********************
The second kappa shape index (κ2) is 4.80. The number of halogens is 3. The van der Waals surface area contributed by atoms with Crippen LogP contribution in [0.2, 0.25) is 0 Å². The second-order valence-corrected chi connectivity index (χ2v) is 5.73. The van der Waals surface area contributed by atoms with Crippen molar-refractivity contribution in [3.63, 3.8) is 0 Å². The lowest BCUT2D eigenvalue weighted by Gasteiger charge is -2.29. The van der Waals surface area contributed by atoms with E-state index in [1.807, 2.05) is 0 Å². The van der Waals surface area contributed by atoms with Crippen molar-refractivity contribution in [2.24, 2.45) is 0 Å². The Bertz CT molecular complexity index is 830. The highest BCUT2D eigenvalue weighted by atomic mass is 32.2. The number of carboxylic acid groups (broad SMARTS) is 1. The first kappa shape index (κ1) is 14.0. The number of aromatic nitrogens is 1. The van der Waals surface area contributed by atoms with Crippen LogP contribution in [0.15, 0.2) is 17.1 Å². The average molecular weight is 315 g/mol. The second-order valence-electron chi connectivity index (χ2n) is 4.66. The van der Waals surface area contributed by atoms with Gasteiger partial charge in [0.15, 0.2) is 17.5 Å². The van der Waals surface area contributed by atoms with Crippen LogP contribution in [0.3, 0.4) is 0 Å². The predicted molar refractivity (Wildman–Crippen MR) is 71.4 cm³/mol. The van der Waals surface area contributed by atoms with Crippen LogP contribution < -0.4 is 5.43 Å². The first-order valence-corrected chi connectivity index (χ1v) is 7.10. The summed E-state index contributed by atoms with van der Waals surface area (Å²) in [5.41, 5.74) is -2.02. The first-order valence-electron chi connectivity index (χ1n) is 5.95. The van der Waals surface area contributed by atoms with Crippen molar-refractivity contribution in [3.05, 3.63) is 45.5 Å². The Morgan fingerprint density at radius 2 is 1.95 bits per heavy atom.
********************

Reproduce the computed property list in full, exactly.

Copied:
The second kappa shape index (κ2) is 4.80. The number of halogens is 3. The van der Waals surface area contributed by atoms with Crippen LogP contribution in [0.2, 0.25) is 0 Å². The second-order valence-corrected chi connectivity index (χ2v) is 5.73. The van der Waals surface area contributed by atoms with Crippen molar-refractivity contribution in [3.63, 3.8) is 0 Å². The lowest BCUT2D eigenvalue weighted by Gasteiger charge is -2.29. The van der Waals surface area contributed by atoms with E-state index in [1.807, 2.05) is 0 Å². The van der Waals surface area contributed by atoms with Crippen molar-refractivity contribution in [2.24, 2.45) is 0 Å². The Bertz CT molecular complexity index is 830. The highest BCUT2D eigenvalue weighted by atomic mass is 32.2. The number of carboxylic acid groups (broad SMARTS) is 1. The first kappa shape index (κ1) is 14.0. The number of aromatic nitrogens is 1. The van der Waals surface area contributed by atoms with Crippen LogP contribution in [0.15, 0.2) is 17.1 Å². The average molecular weight is 315 g/mol. The second-order valence-electron chi connectivity index (χ2n) is 4.66. The van der Waals surface area contributed by atoms with Gasteiger partial charge in [0.15, 0.2) is 17.5 Å². The van der Waals surface area contributed by atoms with Crippen LogP contribution in [0.3, 0.4) is 0 Å². The predicted molar refractivity (Wildman–Crippen MR) is 71.4 cm³/mol. The van der Waals surface area contributed by atoms with Crippen LogP contribution < -0.4 is 5.43 Å². The first-order valence-corrected chi connectivity index (χ1v) is 7.10. The summed E-state index contributed by atoms with van der Waals surface area (Å²) in [5.41, 5.74) is -2.02. The first-order valence-electron chi connectivity index (χ1n) is 5.95. The van der Waals surface area contributed by atoms with Crippen molar-refractivity contribution in [3.05, 3.63) is 45.5 Å². The Morgan fingerprint density at radius 2 is 1.95 bits per heavy atom.